panorama of Nairobi, Kenya
panorama of Nairobi, Kenya

The winning formula behind African brands getting it right

It is an unfortunate reality that despite bold strategies and big ideas, many brands have tried to launch in Africa and failed. Yet, there are some exceedingly successful African brands that have somehow devised perfect models that have allowed them to flourish where others have floundered. What is it about these businesses that has set them on such a prosperous path?

According to Dr Nkosana Moyo, Founder and Executive Director of the Mandela Institute for Development Studies (MINDS), there is a common thread linking many of Africa’s best brands – and it has a lot to do with throwing out the rule book and instead plugging into the needs of the communities they serve.

“There are two brands that stand out for me,” says Dr Moyo – Equity Bank and M-Pesa. He explains that when Equity Bank began, they chose to ignore the path considered by most to be the foundation of good banking practice. “Established banks had a culture of requiring minimum deposits, but when Equity Bank came in, instead they said to customers that however much money they had they were welcome to deposit. As a result, they managed to capture the unbanked community.”

Key to its success was Equity Bank’s non-reliance on these minimum deposits as their primary means of income generation, focusing on transaction fees instead. “If you were depositing or withdrawing money, the bank would levy a small fee on the transaction itself and they could create large revenue pools from that reconfiguration of what banking was all about,” adds Dr Moyo.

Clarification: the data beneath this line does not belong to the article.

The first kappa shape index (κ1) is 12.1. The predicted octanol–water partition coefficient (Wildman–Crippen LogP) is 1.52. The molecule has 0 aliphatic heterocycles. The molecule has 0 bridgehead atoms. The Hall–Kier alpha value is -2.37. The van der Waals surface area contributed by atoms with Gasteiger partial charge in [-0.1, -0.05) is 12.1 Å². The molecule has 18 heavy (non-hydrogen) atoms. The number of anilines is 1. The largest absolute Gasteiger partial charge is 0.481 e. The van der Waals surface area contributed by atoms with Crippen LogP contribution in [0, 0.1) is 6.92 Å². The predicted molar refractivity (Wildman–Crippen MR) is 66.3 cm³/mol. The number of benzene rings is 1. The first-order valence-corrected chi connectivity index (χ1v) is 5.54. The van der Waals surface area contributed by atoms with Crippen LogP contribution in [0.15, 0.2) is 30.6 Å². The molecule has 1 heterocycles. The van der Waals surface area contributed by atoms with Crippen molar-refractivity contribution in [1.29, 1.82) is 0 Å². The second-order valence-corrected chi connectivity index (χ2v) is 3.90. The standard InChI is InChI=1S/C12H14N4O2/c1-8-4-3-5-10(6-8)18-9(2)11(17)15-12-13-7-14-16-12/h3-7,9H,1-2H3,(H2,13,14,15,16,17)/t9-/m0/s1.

Similarly, instead of trying to re-create the environment that had previously allowed similar companies to succeed, M-Pesa assessed the situation in Kenya to devise a fresh approach. Instead of the typical copper-wired, old-fashioned approach to telecommunications, M-Pesa recognised the ubiquity of cellphones and designed its financial platform around this reality. “They looked at their environment and dealt with those set of circumstances instead of wishing they were different from what they were,” he says.

These two success stories stand in contrast with the usual method, which Dr Moyo refers to a simply “lazy” and lacking the courage to recognise that different environments require different configurations of services. “We find it too easy to just copy what is being done elsewhere and imposing that architecture and view of the world on the customer, ignoring the journey they have travelled to get to that point,” he adds.

Furthermore, for African brands to live up to their full potential, it is important not to get caught up in the unfairness of the narrative of Afro-pessimism that we see time and time again from the rest of the world – but rather rise to the challenge. “The problem is that Africa has fallen into a trap,” he explains. “The English language has this beautiful expression: ‘All is fair in love and war’. We may have developed a politically correct vocabulary, but when you look at how we behave, even the most developed country still conforms to this basic idiom,” says Dr Moyo.

He believes that the rest of the world will always behave in ways that put their own interests ahead of others. “We are engaged in a very delicate dance between cooperate and compete, depending on circumstances, so we should not be surprised by or wish this Afro-pessimism away, because it will not go away. We have to earn our way out of it. We should not feel sorry for ourselves. We should just take on the challenge, understand that we can do it and that we better get started on the journey,” he concludes.

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